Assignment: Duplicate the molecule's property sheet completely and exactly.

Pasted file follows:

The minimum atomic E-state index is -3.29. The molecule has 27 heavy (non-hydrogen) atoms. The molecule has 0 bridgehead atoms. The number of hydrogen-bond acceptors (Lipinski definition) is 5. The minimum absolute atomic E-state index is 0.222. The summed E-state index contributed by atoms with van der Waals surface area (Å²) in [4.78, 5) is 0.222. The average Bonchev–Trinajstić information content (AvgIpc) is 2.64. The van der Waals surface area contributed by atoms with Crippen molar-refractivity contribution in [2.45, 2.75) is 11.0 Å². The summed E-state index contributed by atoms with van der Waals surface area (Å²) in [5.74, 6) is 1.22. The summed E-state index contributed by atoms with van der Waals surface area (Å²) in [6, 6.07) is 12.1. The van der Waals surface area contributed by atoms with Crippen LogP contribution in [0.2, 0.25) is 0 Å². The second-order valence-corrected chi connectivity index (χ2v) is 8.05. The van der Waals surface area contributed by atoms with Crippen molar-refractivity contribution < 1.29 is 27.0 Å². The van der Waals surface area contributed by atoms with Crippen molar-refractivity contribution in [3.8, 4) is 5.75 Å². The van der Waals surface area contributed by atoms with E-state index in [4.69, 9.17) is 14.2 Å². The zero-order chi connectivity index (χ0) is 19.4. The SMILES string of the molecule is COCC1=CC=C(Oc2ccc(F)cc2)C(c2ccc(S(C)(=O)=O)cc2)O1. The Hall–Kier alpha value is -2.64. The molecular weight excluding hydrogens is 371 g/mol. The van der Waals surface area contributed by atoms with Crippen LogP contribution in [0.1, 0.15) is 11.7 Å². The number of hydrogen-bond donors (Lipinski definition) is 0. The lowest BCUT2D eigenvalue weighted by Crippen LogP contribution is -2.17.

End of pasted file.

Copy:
The minimum atomic E-state index is -3.29. The molecule has 27 heavy (non-hydrogen) atoms. The molecule has 0 bridgehead atoms. The number of hydrogen-bond acceptors (Lipinski definition) is 5. The minimum absolute atomic E-state index is 0.222. The summed E-state index contributed by atoms with van der Waals surface area (Å²) in [4.78, 5) is 0.222. The average Bonchev–Trinajstić information content (AvgIpc) is 2.64. The van der Waals surface area contributed by atoms with Crippen molar-refractivity contribution in [2.45, 2.75) is 11.0 Å². The summed E-state index contributed by atoms with van der Waals surface area (Å²) in [5.74, 6) is 1.22. The summed E-state index contributed by atoms with van der Waals surface area (Å²) in [6, 6.07) is 12.1. The van der Waals surface area contributed by atoms with Crippen LogP contribution in [0.2, 0.25) is 0 Å². The second-order valence-corrected chi connectivity index (χ2v) is 8.05. The van der Waals surface area contributed by atoms with Crippen molar-refractivity contribution < 1.29 is 27.0 Å². The van der Waals surface area contributed by atoms with Crippen molar-refractivity contribution in [3.8, 4) is 5.75 Å². The van der Waals surface area contributed by atoms with E-state index in [4.69, 9.17) is 14.2 Å². The zero-order chi connectivity index (χ0) is 19.4. The SMILES string of the molecule is COCC1=CC=C(Oc2ccc(F)cc2)C(c2ccc(S(C)(=O)=O)cc2)O1. The Hall–Kier alpha value is -2.64. The molecular weight excluding hydrogens is 371 g/mol. The van der Waals surface area contributed by atoms with Crippen LogP contribution in [0.1, 0.15) is 11.7 Å². The number of hydrogen-bond donors (Lipinski definition) is 0. The lowest BCUT2D eigenvalue weighted by Crippen LogP contribution is -2.17.